This type of organization will:
-Analyze your hospital’s current emergency surgery program and patient population and compare with similar facilities across the nation to set realistic goals.
-Perform marketplace analysis, taking into account emergency surgery patient volume and current treatment locations to determine how to attract patients.
-Determine the staffing required, including numbers and types of surgeons, to meet the expected demand.
-Detail the experience required of incoming surgeons and set compensation, including salaries, bonuses, raise potential, based on marketplace and location.
-Screen candidates by accessing an established, wide-reaching talent pool to find candidates compatible for the position and location – plus quickly conduct interviews, reference checks and on-boarding.
-Set the right work-life balance for job satisfaction by structuring work schedules and minimizing administrative hassles for surgeons.
-Collaboratively develop evidence-based surgical protocols and best practice guidelines to ensure consistent communication and patient care coordination among hospital staff.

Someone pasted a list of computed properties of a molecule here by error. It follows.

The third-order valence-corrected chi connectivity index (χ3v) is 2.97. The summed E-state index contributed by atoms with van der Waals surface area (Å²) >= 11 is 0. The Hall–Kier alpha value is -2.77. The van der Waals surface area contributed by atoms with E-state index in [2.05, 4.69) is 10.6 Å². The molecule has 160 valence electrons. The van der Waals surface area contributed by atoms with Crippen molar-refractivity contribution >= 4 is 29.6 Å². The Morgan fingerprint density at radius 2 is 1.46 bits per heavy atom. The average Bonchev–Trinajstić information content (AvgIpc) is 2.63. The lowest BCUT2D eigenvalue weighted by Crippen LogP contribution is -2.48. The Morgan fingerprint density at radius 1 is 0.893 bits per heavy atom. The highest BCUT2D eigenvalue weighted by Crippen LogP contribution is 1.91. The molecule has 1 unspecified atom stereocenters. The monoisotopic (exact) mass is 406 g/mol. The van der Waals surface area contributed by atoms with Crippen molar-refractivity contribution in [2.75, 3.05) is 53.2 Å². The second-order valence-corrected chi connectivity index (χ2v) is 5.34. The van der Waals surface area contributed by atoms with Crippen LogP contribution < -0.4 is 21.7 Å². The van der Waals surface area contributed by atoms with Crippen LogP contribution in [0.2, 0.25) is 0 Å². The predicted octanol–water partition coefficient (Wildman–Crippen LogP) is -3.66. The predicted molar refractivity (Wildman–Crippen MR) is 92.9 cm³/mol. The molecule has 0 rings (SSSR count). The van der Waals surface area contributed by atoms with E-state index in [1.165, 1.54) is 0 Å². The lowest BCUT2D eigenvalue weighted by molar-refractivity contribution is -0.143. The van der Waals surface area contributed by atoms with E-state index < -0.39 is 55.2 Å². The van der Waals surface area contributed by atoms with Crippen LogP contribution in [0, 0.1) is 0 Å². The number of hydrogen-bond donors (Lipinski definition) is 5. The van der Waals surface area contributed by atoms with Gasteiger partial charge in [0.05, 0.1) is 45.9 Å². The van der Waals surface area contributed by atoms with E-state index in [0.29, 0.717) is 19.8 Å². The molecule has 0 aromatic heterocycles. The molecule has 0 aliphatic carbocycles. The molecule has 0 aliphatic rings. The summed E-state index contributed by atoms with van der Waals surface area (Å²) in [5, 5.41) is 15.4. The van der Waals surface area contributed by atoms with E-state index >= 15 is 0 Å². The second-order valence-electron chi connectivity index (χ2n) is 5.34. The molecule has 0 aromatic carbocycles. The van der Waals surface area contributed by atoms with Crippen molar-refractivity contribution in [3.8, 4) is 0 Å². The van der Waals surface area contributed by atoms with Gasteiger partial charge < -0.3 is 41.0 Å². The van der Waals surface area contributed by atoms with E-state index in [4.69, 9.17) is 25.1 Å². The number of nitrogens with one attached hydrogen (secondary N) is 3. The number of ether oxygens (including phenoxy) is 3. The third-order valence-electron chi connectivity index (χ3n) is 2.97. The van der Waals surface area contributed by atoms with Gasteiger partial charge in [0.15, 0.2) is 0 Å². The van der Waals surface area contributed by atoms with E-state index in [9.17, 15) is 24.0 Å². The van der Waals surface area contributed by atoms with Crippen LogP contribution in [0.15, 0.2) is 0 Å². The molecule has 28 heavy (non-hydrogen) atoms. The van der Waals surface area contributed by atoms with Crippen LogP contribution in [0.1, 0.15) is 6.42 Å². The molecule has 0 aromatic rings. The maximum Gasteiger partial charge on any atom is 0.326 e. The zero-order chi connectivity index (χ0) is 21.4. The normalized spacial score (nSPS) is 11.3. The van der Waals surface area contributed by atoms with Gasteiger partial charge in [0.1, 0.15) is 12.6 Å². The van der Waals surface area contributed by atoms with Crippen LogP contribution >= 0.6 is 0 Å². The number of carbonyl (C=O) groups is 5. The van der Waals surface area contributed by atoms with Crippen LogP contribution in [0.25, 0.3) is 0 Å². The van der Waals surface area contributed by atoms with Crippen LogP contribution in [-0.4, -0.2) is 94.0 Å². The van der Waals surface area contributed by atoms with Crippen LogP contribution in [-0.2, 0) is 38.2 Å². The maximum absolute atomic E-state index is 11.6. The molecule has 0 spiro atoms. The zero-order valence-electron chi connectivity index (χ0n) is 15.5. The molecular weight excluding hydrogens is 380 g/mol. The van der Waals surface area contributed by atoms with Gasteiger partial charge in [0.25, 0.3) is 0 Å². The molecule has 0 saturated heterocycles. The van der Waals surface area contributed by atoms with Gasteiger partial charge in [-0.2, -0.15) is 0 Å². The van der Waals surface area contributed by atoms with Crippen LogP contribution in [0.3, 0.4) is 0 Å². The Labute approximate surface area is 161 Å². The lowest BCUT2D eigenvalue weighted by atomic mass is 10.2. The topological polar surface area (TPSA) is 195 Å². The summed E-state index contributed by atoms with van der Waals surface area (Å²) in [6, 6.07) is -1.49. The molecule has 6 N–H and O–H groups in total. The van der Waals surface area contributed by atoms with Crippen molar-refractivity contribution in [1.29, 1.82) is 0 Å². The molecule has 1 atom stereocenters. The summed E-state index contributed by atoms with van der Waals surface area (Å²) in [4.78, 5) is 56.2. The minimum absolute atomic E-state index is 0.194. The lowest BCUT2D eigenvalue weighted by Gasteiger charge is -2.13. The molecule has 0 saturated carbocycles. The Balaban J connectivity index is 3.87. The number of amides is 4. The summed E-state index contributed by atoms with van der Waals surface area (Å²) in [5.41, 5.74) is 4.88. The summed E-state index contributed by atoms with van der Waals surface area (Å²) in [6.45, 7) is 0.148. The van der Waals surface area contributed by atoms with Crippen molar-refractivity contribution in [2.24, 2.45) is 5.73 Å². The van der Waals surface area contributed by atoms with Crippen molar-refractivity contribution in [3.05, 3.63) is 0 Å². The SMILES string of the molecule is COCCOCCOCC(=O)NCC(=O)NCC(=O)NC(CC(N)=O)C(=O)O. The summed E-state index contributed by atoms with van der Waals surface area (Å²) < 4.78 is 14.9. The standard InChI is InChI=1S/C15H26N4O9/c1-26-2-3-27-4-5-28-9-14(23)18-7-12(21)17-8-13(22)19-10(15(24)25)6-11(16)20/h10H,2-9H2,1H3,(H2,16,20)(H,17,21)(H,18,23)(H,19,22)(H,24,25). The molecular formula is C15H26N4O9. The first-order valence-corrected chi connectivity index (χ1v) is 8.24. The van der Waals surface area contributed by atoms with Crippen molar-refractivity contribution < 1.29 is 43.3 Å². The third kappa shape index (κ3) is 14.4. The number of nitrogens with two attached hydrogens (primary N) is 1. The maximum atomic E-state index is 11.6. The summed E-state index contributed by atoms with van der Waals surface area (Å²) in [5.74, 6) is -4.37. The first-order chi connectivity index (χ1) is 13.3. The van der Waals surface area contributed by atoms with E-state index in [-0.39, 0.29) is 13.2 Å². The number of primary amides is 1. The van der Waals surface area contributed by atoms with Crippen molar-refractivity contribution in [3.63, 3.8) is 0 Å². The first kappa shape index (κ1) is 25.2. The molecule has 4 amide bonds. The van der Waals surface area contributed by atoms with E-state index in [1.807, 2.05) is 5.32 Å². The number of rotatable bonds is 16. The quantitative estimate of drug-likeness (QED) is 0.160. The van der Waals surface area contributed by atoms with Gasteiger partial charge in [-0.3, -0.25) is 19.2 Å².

A reputable surgicalist program can attract more surgeons to a hospital in particular – and perhaps add to the ranks of general surgeons in the medical community overall thanks to its unique career and lifestyle benefits. In fact, this emerging medical specialty may help to curb the overall surgeon shortage if the concept becomes widespread. Rethinking the traditional surgical staffing model can go a long way toward practitioner health and happiness, which in turn creates better patient outcomes. It may just be the staffing solution that’s compatible with the future of healthcare.
Lynette A. Scherer, MD, FACS, is an internationally recognized, fellowship-trained trauma surgeon certified by the American Board of Surgery in general surgery and trauma/critical care. She is currently the chief executive officer for Surgical Affiliates Management Group (SAMGI), the first company to specialize in providing surgical hospitalists.